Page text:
Women are just smarter.
I think your estimate of 2 percent women is too high. I've never met one in over 30 years in the hobby. It's not as if women don't enjoy music, and they certainly patronize live music events. I know many women musicians and singers. I postulate there must be some difference between male and female brains to account for the audiophile disparity, though I don't know what it is. A parallel in the animal kingdom can be seen in birds. Male birds sing; females don't -- though females judge male bird vitality in part by their songs, so they are in a sense audiophiles. Perhaps, however, it's the audiophile hardware -- women don't like it. Thus, men have recognized the WAF, wife acceptance factor, when it comes to spousal acceptance of playback gear. It may also be about the need for control. What is this hobby if an not an attempt to create a perfect virtual world over which we have absolute dominion? Men want one; women don't care. Men are into things; women into people and relationships. My wife has often remarked, when forced to listen to my system, that the experience "is better than being there. It truly transports me to another place." After listening to one cut of an album, she invariably leaves to return a phone call -- an experience which she obviously finds more engaging. I, on the other hand, cannot abide a phone call that lasts more than a minute. Male brains and female brains: different.
Perhaps that's as close to a perfect response as we are going to get.
My counterpoint question is, Why do women shy away from competition, even when they can win?
I recently read the following:
Research indicates that even at a task that women clearly perform as well as men, they are less likely to choose a competitive setting, more likely to underrate their performance when they have to guess at it, and perhaps even more likely to shy away from receiving feedback. If women shy away from competition and men compete too much, the authors wrote, this decreases the chance of women succeeding in competition for promotions and more lucrative jobs.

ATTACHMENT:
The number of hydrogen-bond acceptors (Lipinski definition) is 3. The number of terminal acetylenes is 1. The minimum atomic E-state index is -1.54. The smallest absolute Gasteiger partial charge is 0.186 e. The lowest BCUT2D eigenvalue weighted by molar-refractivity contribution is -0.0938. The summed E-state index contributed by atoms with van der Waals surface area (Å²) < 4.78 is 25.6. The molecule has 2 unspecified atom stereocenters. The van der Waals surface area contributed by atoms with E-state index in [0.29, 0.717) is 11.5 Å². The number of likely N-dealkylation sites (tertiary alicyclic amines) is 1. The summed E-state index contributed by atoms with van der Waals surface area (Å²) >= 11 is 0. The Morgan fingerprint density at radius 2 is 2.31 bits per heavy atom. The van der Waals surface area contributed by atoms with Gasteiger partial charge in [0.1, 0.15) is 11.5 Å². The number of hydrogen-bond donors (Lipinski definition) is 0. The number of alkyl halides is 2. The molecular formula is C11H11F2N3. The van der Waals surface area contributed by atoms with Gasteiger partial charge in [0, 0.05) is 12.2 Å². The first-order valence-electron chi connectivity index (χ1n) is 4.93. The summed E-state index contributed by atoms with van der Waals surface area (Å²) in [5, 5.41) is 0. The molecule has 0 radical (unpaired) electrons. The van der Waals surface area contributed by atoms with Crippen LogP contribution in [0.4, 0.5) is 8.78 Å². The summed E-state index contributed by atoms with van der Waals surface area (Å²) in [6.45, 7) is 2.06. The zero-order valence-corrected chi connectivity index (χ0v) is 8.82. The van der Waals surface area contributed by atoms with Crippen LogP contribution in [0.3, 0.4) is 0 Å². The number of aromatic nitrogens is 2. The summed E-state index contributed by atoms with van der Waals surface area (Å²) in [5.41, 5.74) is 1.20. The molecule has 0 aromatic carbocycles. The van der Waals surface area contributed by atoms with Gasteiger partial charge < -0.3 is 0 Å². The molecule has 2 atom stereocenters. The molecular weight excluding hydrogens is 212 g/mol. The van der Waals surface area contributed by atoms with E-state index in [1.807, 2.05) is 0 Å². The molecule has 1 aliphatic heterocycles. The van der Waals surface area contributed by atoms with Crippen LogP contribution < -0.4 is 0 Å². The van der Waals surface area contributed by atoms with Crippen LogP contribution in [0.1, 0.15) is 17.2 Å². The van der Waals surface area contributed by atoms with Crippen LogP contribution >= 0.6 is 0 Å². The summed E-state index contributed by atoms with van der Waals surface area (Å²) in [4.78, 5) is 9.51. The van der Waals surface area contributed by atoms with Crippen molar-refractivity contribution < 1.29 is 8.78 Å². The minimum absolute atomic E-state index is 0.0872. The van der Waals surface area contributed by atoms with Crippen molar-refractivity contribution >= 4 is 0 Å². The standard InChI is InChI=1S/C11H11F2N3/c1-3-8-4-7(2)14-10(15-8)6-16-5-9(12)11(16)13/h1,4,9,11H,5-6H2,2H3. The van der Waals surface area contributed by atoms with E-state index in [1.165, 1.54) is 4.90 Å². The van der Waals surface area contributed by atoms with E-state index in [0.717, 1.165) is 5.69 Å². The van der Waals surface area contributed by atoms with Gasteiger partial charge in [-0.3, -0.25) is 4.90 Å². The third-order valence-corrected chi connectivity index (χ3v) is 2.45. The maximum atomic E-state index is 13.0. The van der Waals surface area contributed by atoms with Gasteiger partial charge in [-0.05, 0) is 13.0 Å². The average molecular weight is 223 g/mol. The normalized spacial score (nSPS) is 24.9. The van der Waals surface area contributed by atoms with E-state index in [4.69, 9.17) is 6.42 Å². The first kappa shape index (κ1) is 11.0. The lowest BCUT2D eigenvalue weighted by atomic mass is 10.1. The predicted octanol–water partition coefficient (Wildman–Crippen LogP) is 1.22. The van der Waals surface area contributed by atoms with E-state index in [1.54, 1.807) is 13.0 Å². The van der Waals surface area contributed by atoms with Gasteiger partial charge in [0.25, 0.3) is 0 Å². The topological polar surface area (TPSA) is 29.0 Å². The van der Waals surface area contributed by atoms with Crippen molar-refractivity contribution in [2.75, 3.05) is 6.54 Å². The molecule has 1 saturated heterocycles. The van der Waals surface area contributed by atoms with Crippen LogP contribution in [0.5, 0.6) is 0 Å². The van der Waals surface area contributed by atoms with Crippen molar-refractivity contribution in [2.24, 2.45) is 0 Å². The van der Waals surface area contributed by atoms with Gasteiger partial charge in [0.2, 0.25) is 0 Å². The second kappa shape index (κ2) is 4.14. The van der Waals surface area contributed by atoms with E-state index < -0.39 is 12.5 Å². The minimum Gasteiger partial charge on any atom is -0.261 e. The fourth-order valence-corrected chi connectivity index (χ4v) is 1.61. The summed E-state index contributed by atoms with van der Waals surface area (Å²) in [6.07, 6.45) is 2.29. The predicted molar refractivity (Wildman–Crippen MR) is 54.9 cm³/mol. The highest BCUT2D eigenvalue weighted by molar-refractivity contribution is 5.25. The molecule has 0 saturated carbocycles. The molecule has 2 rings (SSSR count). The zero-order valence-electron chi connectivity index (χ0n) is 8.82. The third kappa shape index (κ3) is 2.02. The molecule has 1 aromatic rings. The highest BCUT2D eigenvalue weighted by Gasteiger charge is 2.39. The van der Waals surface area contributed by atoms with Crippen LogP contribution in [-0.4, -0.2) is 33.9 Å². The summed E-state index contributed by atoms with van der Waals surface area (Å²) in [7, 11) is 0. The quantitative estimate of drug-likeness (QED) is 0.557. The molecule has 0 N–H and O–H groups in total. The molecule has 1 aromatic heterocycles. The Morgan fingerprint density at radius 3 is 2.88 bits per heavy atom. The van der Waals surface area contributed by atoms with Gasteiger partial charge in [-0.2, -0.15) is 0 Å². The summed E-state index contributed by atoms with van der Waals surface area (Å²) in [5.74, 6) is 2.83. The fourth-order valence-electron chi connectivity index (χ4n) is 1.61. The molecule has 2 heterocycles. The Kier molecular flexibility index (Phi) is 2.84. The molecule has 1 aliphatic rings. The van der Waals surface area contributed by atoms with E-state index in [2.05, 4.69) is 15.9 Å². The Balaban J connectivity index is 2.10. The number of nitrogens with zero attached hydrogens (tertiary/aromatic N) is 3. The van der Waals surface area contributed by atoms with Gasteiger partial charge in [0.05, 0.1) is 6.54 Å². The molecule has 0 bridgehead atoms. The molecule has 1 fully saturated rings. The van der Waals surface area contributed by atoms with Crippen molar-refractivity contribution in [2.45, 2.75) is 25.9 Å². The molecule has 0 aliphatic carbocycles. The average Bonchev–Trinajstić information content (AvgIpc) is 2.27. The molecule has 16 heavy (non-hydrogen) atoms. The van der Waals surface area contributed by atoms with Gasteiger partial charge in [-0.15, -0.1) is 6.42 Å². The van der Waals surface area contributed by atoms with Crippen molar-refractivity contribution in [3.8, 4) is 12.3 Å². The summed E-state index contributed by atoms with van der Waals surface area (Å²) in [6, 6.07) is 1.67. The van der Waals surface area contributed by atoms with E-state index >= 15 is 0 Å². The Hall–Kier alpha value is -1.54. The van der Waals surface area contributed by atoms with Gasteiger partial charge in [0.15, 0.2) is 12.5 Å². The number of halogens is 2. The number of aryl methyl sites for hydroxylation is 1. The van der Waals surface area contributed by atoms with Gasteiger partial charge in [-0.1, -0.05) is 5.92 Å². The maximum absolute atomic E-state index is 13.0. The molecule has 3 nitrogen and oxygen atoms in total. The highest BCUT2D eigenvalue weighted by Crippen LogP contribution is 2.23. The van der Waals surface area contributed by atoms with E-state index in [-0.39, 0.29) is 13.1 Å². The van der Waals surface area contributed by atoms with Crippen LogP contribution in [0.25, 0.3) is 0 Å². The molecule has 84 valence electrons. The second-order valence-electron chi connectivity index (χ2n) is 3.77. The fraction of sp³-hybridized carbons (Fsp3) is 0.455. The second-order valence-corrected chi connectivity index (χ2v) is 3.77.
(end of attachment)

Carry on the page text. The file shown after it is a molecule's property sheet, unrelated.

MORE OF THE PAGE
As you accurately stated, male brains and female brains; different.
Hey, I'm a female audiophile! Not all women shop for shoes, you know! Men audiophiles don't take women audiophiles seriously, that's the problem! The few female audiophiles there may be on Audiogon will agree with me. When I go shopping for new gear and the seller (always a man) doesn't know me, he just takes me to a room where all cheap hi-fi gear is stored. When I tell them what exactly it is I'm after, they just frown and look at me in a funny kind of way (could that be a mocking way?), but soon we talk business. So you see, guys, there are some serious female audiophiles here on Audiogon! Happy Holidays and Happy Listening!
Jmcgrogan2 ... "Male brains and female brains: different"
John ... early on in evolutionary development the female of the species elected beauty over intellegence, because even at this early point in the developemental process the female's of the species realized ... "that the male of the species could SEE better than they could THINK"
Albertporter, you write:
"My counterpoint question is, Why do women shy away from competition"
Excuse me, but when I look around I see many successful competitive women.
Women who run countries (Margaret Thatcher) or who want to (Hillary).
Women who run major companies (Margaret C. Whitman at eBay)
Women who compete in sports, just look at the Olympics.
So I disagree, I don't think women shy away from competition, I think they shy away from high-end Audio and I can't understand why.
It's not just the brains that are different; Many body parts differ radically from male to female - guys - in case you haven't yet noticed! ;^)